It was a dramatic victory for du Guesclin, and his success bode well for the future as the battle had taken place three days before Charles V’s coronation. Charles the Bad’s streak was broken and Navarre never seriously threatened France again.
One king may have been defeated but Charles V still had many problems. Although the war with England was officially over, it nevertheless continued in du Guesclin’s home duchy of Brittany. Over 20 years, two factions under the houses of Blois and Montfort fought for the ducal title and the English ruthlessly exploited the destabilising situation. Charles supported the Blois faction and du Guesclin was sent to Brittany in September 1364 to aid Duke Charles of Blois in his claim.
The two armies of Blois and John of Montfort met at Auray on 29 September and the Montfortian army was conspicuous due to its extensive use of English soldiers and commanders. Out of the five commanders fighting against du Guesclin, three were English and the famous longbowmen were a conspicuous presence. Against this military machine, du Guesclin’s chances were unfavourable and although the armies were evenly matched at between 3,500-4,000 men, the English-dominated Montfortians prevailed.
The combat was particularly bloody as both sides wanted the encounter to end the Breton war and no quarter was given. The most significant casualty was Charles of Blois, who was killed, and du Guesclin was forced to surrender to the English commander, Sir John Chandos, but only after he had broken all of his weapons. John of Montfort was now recognised by Charles V as Duke John IV but despite du Guesclin’s defeat, Charles ransomed him and he was soon back in royal service. The reason for this rehabilitation became clear as the king needed du Guesclin to deal with perhaps the most serious problem in his kingdom besides the English: the merciless ‘routiers’.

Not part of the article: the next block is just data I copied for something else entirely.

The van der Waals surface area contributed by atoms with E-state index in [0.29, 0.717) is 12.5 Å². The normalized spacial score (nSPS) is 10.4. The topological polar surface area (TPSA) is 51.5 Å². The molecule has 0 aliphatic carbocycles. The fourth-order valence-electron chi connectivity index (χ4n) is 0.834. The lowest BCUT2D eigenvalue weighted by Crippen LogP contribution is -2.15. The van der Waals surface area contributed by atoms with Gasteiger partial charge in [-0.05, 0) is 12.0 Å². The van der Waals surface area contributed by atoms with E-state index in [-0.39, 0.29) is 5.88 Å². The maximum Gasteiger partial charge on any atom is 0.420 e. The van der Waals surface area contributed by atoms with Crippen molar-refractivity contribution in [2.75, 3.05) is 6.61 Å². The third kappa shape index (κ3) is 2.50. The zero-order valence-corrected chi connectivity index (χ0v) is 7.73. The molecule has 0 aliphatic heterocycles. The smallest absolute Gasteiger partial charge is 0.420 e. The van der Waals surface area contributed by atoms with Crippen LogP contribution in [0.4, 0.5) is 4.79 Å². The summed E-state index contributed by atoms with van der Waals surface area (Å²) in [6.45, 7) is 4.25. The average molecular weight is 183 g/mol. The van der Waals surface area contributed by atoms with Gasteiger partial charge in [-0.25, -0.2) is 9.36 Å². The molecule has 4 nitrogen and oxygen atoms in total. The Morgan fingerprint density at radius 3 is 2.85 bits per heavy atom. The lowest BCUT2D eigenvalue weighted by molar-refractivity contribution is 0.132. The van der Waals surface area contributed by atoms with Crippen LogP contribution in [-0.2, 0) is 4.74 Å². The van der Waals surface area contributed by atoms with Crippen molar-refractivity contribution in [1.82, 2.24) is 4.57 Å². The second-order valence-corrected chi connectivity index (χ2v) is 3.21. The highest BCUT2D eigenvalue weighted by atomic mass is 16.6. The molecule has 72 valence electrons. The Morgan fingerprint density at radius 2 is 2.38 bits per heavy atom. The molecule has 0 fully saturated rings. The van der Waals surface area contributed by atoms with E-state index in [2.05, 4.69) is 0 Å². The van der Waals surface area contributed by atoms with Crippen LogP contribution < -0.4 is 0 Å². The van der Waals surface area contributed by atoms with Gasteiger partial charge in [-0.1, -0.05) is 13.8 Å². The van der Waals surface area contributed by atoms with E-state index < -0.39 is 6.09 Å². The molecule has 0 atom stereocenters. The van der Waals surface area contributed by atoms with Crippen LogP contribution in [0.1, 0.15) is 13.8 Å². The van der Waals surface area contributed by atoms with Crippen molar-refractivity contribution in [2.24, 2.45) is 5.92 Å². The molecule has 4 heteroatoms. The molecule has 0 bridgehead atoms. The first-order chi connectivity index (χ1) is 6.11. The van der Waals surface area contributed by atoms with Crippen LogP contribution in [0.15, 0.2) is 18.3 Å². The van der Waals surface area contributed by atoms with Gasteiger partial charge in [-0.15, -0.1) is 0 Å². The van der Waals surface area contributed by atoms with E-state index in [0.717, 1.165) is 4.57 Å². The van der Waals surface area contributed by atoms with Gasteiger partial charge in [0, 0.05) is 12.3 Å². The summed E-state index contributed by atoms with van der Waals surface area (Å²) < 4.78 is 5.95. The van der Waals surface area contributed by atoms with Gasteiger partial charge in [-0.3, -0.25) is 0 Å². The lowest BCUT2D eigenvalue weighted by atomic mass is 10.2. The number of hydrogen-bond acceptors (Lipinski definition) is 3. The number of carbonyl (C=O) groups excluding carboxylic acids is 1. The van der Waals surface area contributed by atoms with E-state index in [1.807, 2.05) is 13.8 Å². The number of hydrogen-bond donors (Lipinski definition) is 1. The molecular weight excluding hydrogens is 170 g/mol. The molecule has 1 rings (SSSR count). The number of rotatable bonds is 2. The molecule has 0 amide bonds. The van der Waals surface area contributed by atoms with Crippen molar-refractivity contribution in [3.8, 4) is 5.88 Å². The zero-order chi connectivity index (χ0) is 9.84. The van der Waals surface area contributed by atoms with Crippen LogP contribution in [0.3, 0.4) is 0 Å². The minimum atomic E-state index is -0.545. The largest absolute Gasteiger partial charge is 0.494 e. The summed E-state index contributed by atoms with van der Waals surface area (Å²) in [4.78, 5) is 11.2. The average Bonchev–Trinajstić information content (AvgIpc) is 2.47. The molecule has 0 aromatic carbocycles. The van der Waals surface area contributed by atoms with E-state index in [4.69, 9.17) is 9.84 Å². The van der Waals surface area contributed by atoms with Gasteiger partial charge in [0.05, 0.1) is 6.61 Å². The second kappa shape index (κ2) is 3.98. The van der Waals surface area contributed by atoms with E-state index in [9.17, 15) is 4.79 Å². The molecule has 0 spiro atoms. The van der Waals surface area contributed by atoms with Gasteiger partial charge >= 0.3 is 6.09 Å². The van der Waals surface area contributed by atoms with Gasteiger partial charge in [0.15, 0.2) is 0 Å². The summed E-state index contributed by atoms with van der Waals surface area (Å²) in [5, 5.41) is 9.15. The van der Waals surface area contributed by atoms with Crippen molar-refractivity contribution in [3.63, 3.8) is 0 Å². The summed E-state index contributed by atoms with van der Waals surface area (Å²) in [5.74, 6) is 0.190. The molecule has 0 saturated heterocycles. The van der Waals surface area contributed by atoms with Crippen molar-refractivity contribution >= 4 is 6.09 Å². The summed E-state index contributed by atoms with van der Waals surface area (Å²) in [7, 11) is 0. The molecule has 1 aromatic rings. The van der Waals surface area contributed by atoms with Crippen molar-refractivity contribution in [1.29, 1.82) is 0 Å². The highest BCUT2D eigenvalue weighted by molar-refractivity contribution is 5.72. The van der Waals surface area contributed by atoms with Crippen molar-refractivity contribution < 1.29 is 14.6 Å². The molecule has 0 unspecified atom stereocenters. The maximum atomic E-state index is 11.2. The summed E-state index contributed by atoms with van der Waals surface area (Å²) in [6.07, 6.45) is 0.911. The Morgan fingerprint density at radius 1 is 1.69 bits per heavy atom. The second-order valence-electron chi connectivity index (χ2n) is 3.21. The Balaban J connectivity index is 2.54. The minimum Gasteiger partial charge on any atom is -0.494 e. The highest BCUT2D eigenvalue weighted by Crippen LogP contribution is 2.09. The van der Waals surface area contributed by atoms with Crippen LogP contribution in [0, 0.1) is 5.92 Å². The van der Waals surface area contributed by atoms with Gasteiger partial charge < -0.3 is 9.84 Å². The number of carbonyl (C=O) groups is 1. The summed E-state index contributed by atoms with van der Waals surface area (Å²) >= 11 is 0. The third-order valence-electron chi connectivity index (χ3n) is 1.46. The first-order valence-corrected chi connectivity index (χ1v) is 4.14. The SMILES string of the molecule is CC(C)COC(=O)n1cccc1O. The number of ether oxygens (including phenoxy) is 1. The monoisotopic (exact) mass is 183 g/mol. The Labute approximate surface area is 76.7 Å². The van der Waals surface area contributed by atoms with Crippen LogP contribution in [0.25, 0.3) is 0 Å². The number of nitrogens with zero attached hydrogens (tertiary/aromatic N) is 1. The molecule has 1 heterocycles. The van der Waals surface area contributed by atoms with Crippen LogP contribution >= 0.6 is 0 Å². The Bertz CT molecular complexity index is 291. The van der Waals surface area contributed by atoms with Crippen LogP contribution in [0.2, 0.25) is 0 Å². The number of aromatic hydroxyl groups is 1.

‘Routiers’ and Spain
After the Treaty of Brétigny, many soldiers were left unemployed, particularly those who had served under Edward III or the Black Prince. While on campaign, these men had grown accustomed to living off the land and they were reluctant to return home to a life of poverty or serfdom. As a result, large groups of mercenaries rampaged at will across France without any sufficient force to counter them. To protect their interests, the mercenaries formed into bands known as ‘Free Companies’ or ‘routes’ and they became known as ‘routiers’. One historical chronicler wrote that these groups, “…wasted all the country without cause and robbed, without sparing, all that ever they could get. They violated and defiled women without pity and slewed men, women and children without mercy.”